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The Crystal Star, by Vonda N. McIntyre

December 31, 2011 at 13:54 (Book Reviews, Fiction, Poorly Rated Books, Star Wars Saturday!) (, , , , , , )

2/10

Famous for holding the title of “Worst Star Wars book ever”, it is tempting to argue that The Crystal Star unjustly steals this dubious honour from other books: books that have worse plots, shabbier writing, stupider characters, or a more selfish disregard for the Star Wars universe. Some of these monstrosities even manage multiple mortal sins in a single book.

At the very least, Vonda McIntyre can be partially exonerated of bad and sloppy writing. Her story might be fundamentally flawed and vapidly two-dimensional, but at the very least readers should not need to stumble through clichéd  sentences and grammatical atrocities, or dreadful monologues that stare listlessly from the page begging for a mercy-killing. McIntyre might be a bad architect, but she can at least lay bricks, as it were.

Star Wars author Abel G. Peña suggests hesitantly that it might not be “‘Star Warsy’ enough…there are not enough fantasy elements in the novel.” An absence of fantasy is clearly not the problem here. McIntyre writes like the cringingly-awful Angela Philips in Tales From the Empire, churning out some sort of juvenile fantasy mash-up with golden transdimensional gods, villains steering planets through the galaxy, the anachronistic “wyrwulf” with its “great limpid liquid blue eyes.” We should be grateful McIntyre did not describe any “willowy, lissom-limbed” aliens (she does fixate on that one word, though, describing the ‘limpid flank’ of a spaceship and the ‘limpid gold scales’ of said transdimensional god), but her very tone and creative descriptions are simply wrong for science fiction, and wrong for Star Wars in general.

“The enormous first dome of Crseih Station spread out like a carnival around him. Bands and jugglers, acrobats and merchants demonstrated their abilities or displayed their wares.”

-The Crystal Star

And where else can this book go? It is badly hurt by McIntyre’s decision to revisit that quagmire of so many other Star Wars authors: children. Writing realistically and interestingly about children is a veritable minefield in any literary field, and it is an awkward and fumbling attempt here. Much of the book is taken up with a poor facsimile of Oliver Twist’s workhouse (Hethrir’s schoolyard prison where he keeps the children). McIntyre’s villains (not including the bizarre spectacle of Waru) are unimaginative and pedantic nonentities and her heroes are infuriating and irrational idiots. In spite of the dramatic promises of the book’s blurb, there is no sense of crisis or universal peril looming in the story; merely a steady plod towards inevitable showdown and anticlimax. If McIntyre succeeds in one thing, she succeeds in bringing fans close to actually disliking the star cast of Han, Luke and Leia, and growing tired enough of their bickering and petty squabbling, and their bald-faced idiocy, to actually secretly cheer for the cardboard villains and the androgynous and inadvertantly comedic Waru.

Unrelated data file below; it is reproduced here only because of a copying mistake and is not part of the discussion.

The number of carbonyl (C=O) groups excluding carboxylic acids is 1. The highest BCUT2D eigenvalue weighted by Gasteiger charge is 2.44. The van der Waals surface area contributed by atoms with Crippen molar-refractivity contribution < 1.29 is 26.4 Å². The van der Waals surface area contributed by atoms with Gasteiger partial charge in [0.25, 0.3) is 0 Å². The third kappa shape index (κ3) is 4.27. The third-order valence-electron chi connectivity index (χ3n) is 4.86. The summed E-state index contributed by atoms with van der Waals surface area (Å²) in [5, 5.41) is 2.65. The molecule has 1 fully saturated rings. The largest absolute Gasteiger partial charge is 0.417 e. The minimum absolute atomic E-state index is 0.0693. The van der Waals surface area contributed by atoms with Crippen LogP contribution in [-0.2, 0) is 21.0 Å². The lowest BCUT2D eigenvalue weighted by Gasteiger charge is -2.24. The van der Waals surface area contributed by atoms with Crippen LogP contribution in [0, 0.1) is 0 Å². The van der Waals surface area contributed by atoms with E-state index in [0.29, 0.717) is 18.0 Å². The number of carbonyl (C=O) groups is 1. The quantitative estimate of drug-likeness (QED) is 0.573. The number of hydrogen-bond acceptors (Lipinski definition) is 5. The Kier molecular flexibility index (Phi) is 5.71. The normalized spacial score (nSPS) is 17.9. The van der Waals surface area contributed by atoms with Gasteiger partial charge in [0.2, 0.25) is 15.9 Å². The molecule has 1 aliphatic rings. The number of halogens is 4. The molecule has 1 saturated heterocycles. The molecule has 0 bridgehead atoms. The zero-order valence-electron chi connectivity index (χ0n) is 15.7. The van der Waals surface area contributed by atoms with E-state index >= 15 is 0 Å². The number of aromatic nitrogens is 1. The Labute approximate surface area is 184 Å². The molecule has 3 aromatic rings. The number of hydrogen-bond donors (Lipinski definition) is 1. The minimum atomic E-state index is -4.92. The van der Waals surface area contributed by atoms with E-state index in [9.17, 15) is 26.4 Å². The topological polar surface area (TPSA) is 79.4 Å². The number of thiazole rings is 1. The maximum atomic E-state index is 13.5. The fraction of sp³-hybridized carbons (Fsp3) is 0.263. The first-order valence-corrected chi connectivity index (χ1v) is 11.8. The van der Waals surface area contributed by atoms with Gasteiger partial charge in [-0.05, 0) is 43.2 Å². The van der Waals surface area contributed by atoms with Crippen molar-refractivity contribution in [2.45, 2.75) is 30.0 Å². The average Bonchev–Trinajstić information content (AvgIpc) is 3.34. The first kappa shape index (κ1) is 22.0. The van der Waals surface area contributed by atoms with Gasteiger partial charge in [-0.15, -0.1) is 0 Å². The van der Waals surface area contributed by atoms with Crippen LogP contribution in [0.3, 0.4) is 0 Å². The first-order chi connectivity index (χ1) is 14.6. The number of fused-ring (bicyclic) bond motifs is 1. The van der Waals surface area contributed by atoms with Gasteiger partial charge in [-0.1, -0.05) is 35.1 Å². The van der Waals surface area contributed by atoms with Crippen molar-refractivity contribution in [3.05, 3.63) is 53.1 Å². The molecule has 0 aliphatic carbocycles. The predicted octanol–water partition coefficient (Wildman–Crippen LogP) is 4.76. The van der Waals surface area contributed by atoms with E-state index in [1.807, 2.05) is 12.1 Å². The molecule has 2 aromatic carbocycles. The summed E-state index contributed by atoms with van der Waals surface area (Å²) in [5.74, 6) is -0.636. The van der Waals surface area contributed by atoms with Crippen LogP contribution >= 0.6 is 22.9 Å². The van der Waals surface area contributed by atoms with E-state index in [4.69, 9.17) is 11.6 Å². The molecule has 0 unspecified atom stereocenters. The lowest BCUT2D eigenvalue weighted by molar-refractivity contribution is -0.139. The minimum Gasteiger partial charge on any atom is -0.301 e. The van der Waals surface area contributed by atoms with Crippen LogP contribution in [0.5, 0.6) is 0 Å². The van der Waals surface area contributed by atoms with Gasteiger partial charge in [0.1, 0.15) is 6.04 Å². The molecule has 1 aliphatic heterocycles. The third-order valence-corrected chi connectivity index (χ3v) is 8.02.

A bad book all around, and while it might not quite deserve its reputation, it doesn’t really deserve rehabilitation, either.

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Choices of One, by Timothy Zahn

November 26, 2011 at 13:58 (Book Reviews, Fiction, Mediocre Books, Star Wars Saturday!) (, , , , , , )

6/10

The Star Wars franchise really is an interesting place. At its simplest, it is a good old-fashioned battle between good and evil. Occasionally, it is an interesting hypothetical look at human nature, the clash and compatibility of opposing philosophies and political theories, and an analogue of certain events in real-life history. It is not too much of a stretch, for instance, to compare the Roman Empire or the British Empire with the Galactic Empire: and then to take true problems and struggles of both of these historical entities, and apply them to this fictional creation. The Star Wars books that succeed above the rather muddled melee of third-rate science fiction and embarrassing fantasy are those that come up with heroes and villains with flaws and strengths, with complexities and conflicting beliefs. Timothy Zahn’s books typically top the list for the Star Wars extended universe, and it will become readily apparent to any reader that follows him that he is a man who can tell an interesting story.

Nevertheless, this is Star Wars, and Zahn is not writing his own ticket here. Star Wars means a battle between good and evil where good wins. It means a Rebel Alliance and it means Han and Chewie and Leia and Luke and the rest of the gang. It is disappointing, then, that Choices of One is a fairly decent and engaging story that has been mauled and twisted in order to fit in the “A-List” stars, but without any real need for them. This story is mostly about Mara Jade; a great deal of it is about LaRone and his friends; Thrawn and Esva are key (but underdeveloped) participants; and a totally unnecessary amount of space and effort is devoted to an entirely meaningless Rebel Alliance subplot.